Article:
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Assessing the Effect of Co-Op Sequence on Capstone Design Performance

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Collection

2011 ASEE Annual Conference & Exposition

Location

Vancouver, BC

Publication Date

June 26, 2011

Start Date

June 26, 2011

End Date

June 29, 2011

ISSN

2153-5965

Conference Session

Capstone Design III

Tagged Division

Design in Engineering Education

Page Count

17

Page Numbers

22.242.1 - 22.242.17

Permanent URL

https://peer.asee.org/17523

Download Count

27

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Paper Authors

biography

Bridget M. Smyser Northeastern University

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Assistant Academic Specialist in the Mechanical and Industrial Engineering Department

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Gregory J. Kowalski Northeastern University

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Abstract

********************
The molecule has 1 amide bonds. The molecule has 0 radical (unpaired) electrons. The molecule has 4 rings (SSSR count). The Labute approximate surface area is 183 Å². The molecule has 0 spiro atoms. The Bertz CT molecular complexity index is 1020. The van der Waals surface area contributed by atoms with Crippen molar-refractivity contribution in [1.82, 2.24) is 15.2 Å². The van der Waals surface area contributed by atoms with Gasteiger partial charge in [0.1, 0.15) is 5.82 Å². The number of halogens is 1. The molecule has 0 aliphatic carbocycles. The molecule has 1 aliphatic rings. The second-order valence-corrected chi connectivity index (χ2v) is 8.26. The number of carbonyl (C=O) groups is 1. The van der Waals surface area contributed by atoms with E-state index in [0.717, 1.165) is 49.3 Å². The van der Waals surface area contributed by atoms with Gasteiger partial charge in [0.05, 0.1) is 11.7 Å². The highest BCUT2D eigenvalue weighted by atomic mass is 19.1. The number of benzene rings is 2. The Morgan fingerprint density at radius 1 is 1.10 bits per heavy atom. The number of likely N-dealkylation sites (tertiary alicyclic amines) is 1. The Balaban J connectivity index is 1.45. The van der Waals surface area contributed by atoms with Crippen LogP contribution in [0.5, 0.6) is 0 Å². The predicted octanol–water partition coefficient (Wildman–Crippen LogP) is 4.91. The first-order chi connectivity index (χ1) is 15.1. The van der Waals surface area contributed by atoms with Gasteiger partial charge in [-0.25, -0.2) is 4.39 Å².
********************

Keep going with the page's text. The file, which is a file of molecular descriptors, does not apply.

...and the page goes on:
Assessing the effect of co-op sequence on Capstone Design performanceIn the Mechanical and Industrial Engineering department at our university, Capstone Design is atwo semester course offered in one of two sequences. In one sequence, the two semesters followeach other directly, with students taking the first semester in late summer, followed immediatelyby the second semester in the fall. In the other sequence, the students take the first semester inearly summer, and then spend 6 months on co-op before returning in the spring to complete thesecond semester of Capstone. Although these two sequences were developed simply toaccommodate student schedules, this fact provides an opportunity to determine whether the lagbetween semesters hinders, aids, or has no effect on whether students generate quality designs.Students who take the consecutive sequence have the advantage of working continually on theirdesign problem for 2 terms, allowing them to keep momentum going. However, it is possible thatthe students who interrupt their sequence with co-op are able to use that time to continueindependent learning, even if they are not actively working on the problem. Both cohorts spendthe same total amount of time on co-op. However, the group with the interrupted sequence canapply the valuable skills in project management and other real-world work skills that they learnin Capstone I to their co-op, reinforcing their skills in a timely manner. This could provide thegroups in the interrupted sequence with an organizational advantage upon their return. This studyaims to determine whether there is a distinct difference in project quality between the twocohorts. Several measures of project quality will be used to study the two groups. Final coursegrades for each group will be an initial indicator of any distinction. Another measure is whetheror not the groups have reached the prototyping stage at a point two weeks from the end of thecourse. This can be determined from the executive summaries the groups submit at that point.The number of patent disclosures and provisional patents awarded per term will indicate both thequality of the project and the performance of the groups, as groups that file patents typically arefurther along in their project. Finally, the two cohorts will be compared based on feedback fromthe alumni jury members who judge the final projects. Preliminary results indicate that only oneof the nonconsecutive sequences had fewer than 50% of the groups reach the prototype stage 2weeks before the end of term. In addition, the poorest performing group was one in which thestudents took the two terms consecutively. Although further analysis is required, the studentswho interrupt their two semesters of Capstone with a co-op seem to benefit from the experienceand return with additional skills and ideas that they can then apply to their Capstone designproject.

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